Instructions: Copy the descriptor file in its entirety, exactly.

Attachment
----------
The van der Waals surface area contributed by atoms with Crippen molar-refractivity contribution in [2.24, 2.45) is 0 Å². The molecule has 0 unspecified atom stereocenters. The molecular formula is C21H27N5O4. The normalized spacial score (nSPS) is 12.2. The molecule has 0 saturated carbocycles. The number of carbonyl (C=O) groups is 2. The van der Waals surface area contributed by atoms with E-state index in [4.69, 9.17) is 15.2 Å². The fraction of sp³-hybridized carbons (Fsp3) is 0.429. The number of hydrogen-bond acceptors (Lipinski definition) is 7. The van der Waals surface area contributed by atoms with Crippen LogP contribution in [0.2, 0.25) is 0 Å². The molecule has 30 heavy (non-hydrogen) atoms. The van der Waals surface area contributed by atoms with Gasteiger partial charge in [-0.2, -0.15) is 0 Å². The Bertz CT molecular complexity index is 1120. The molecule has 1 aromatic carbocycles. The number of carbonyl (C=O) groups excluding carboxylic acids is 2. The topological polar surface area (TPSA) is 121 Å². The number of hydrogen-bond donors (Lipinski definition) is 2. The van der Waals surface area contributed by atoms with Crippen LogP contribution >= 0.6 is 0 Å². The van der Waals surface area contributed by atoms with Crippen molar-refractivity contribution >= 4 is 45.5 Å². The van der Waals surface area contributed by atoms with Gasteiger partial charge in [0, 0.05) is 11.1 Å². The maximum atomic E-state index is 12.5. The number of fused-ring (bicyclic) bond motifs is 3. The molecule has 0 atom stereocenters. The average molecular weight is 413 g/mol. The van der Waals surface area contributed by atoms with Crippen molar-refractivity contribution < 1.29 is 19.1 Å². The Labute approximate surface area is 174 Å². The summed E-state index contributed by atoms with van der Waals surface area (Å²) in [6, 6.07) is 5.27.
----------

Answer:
The van der Waals surface area contributed by atoms with Crippen molar-refractivity contribution in [2.24, 2.45) is 0 Å². The molecule has 0 unspecified atom stereocenters. The molecular formula is C21H27N5O4. The normalized spacial score (nSPS) is 12.2. The molecule has 0 saturated carbocycles. The number of carbonyl (C=O) groups is 2. The van der Waals surface area contributed by atoms with E-state index in [4.69, 9.17) is 15.2 Å². The fraction of sp³-hybridized carbons (Fsp3) is 0.429. The number of hydrogen-bond acceptors (Lipinski definition) is 7. The van der Waals surface area contributed by atoms with Crippen LogP contribution in [0.2, 0.25) is 0 Å². The molecule has 30 heavy (non-hydrogen) atoms. The van der Waals surface area contributed by atoms with Gasteiger partial charge in [-0.2, -0.15) is 0 Å². The Bertz CT molecular complexity index is 1120. The molecule has 1 aromatic carbocycles. The number of carbonyl (C=O) groups excluding carboxylic acids is 2. The topological polar surface area (TPSA) is 121 Å². The number of hydrogen-bond donors (Lipinski definition) is 2. The van der Waals surface area contributed by atoms with Crippen LogP contribution >= 0.6 is 0 Å². The van der Waals surface area contributed by atoms with Crippen molar-refractivity contribution >= 4 is 45.5 Å². The van der Waals surface area contributed by atoms with Gasteiger partial charge in [0, 0.05) is 11.1 Å². The maximum atomic E-state index is 12.5. The number of fused-ring (bicyclic) bond motifs is 3. The molecule has 0 atom stereocenters. The average molecular weight is 413 g/mol. The van der Waals surface area contributed by atoms with Crippen molar-refractivity contribution < 1.29 is 19.1 Å². The Labute approximate surface area is 174 Å². The summed E-state index contributed by atoms with van der Waals surface area (Å²) in [6, 6.07) is 5.27.